Newspaper headlines: Trump on Syria and Labour revolt
Many of Thursday's newspapers feature a picture of a distraught father in Syria carrying his nine-month-old twins to their final resting place after the suspected chemical attack in Idlib province.
It is on the front of the Daily Telegraph, which says Abdulhamid al-Youssef, a 29-year-old supermarket cashier, had been at work when the air strike hit close to his home at 06:30 local time.
He rushed home and at first his family seemed OK, but about an hour later, his wife, his children and his brother, along with nephews and nieces, had all been overcome by the chemicals and died.
According to the Sun, the sight of Syrian children lying dead from a chemical attack should not come as a shock.
The newspaper says they are the tragic legacy of the West's inaction in 2013, when global leaders agreed to unite to stop President Bashar al-Assad gassing his own people, then one-by-one, ducked out of intervening.
Guardian columnist Jonathan Freedland makes a similar point, writing: "Assad's impunity is being noted by the world's most brutal regimes; the precedent is being set. This is what you can get away with."
Elsewhere, the i reports that the UK has a secret plan for detente with the Kremlin.
The newspaper says it has learnt that Theresa May's government has made discreet approaches to Moscow in an effort to improve relations between the two countries.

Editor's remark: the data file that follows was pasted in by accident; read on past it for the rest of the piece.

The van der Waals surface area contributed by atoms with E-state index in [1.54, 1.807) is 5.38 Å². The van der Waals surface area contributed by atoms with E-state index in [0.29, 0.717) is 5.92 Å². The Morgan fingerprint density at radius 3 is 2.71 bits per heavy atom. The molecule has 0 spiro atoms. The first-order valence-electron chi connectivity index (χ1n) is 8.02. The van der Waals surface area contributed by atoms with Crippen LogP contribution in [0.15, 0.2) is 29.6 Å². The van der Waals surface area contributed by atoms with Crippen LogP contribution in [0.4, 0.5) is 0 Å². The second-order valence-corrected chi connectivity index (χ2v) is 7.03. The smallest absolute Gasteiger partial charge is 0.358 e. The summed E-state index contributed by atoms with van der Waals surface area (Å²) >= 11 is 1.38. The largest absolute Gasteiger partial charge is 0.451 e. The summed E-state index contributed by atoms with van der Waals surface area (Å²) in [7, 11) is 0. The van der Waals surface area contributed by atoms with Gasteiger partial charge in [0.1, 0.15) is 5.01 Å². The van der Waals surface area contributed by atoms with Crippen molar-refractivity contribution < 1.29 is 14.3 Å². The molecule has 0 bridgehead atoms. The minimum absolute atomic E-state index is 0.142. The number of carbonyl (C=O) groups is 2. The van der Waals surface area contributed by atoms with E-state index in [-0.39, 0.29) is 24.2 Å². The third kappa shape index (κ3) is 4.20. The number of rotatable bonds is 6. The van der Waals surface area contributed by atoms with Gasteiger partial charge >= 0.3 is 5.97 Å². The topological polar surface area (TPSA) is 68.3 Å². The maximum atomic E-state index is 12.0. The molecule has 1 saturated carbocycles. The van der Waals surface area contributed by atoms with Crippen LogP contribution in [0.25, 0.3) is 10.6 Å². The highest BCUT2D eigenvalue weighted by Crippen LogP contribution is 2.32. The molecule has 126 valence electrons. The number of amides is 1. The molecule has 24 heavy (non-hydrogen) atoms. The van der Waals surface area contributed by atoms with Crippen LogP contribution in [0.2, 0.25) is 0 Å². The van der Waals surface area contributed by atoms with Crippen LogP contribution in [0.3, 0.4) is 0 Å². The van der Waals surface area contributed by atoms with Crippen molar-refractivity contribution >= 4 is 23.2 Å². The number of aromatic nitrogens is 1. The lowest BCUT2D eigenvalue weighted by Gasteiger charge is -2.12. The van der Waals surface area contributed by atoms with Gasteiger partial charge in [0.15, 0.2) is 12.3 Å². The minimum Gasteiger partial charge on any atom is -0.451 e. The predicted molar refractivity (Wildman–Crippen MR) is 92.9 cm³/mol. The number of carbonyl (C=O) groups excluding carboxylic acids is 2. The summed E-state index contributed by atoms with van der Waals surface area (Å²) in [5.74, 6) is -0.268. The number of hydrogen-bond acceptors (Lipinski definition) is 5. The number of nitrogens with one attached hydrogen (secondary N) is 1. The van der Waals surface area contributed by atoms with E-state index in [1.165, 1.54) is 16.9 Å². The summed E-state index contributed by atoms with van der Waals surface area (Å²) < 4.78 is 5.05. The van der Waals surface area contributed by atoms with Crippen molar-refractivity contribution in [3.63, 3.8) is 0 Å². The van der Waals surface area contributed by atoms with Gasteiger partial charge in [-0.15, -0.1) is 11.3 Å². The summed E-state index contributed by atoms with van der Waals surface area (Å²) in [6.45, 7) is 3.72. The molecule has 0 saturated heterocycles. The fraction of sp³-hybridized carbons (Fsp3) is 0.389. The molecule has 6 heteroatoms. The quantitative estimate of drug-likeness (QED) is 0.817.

One un-named diplomat tells the paper: "Britain has to improve relations with Russia, if only because that's what the Americans are going to do."
And someone described as "a senior European diplomat" says: "We characterise the British position now as pragmatism taking over from dogmatism."
The Daily Mirror has a sobering assessment of Labour as a "party in chaos... ripping itself apart, this time over Ken Livingstone".
"No wonder it trails by some distance in the polls," it adds. "A period of silence from the former London mayor would be greatly appreciated."
According to the Guardian, Mr Livingstone's statements ooze contempt for the Jewish community.
Labour has said his actions were wrong, but he is still in the party.
"An ugly conclusion is inevitable," says the newspaper. "Labour values Mr Livingstone's membership over the fight against anti-Semitism. 'Zero tolerance' was a lie."
The Daily Express salutes what it calls a "barnstorming speech" by MEP and former UKIP leader Nigel Farage in the European Parliament on Wednesday, in which he accused EU leaders of acting like the mafia in seeking to hold the UK to ransom over Brexit.
The parliament's Italian president rebuked Mr Farage, who replaced the word "mafia" with "gangsters".
In an editorial, the Express says "bullying Eurocrats [have] a lot in common with the mafia".
The Telegraph's sketch writer notes that Mr Farage issued the EU with warnings of his own, including: "We don't have to buy French wine."
"This was a serious threat," says Mr Deacon. "If Mr Farage stopped drinking French wine, whole vineyards would go out of business."
According to the Times, the government's plans for increases of up to £20,000 in probate fees have been thrown into doubt.
It says a parliamentary panel of experts has ruled that the rises have the "hallmarks of taxes rather than fees" and are therefore unlawful.
The newspaper says it means the fees, which are due to take effect next month, could be delayed, if not scrapped.
However, the Ministry of Justice says its plans remain unchanged and they will create a fairer system, with over half of applicants paying nothing and more than 90% paying less than £1,000.
Finally, the Daily Telegraph reports that a couple in Italy have lost a court case over the overpowering smells from their cuisine.
Neighbours complained about them cooking up vats of pungent pasta and mixed fried seafood, with one telling the court: "It smelt like their kitchen was in my flat".
The couple were convicted of the crime of "olfactory molestation".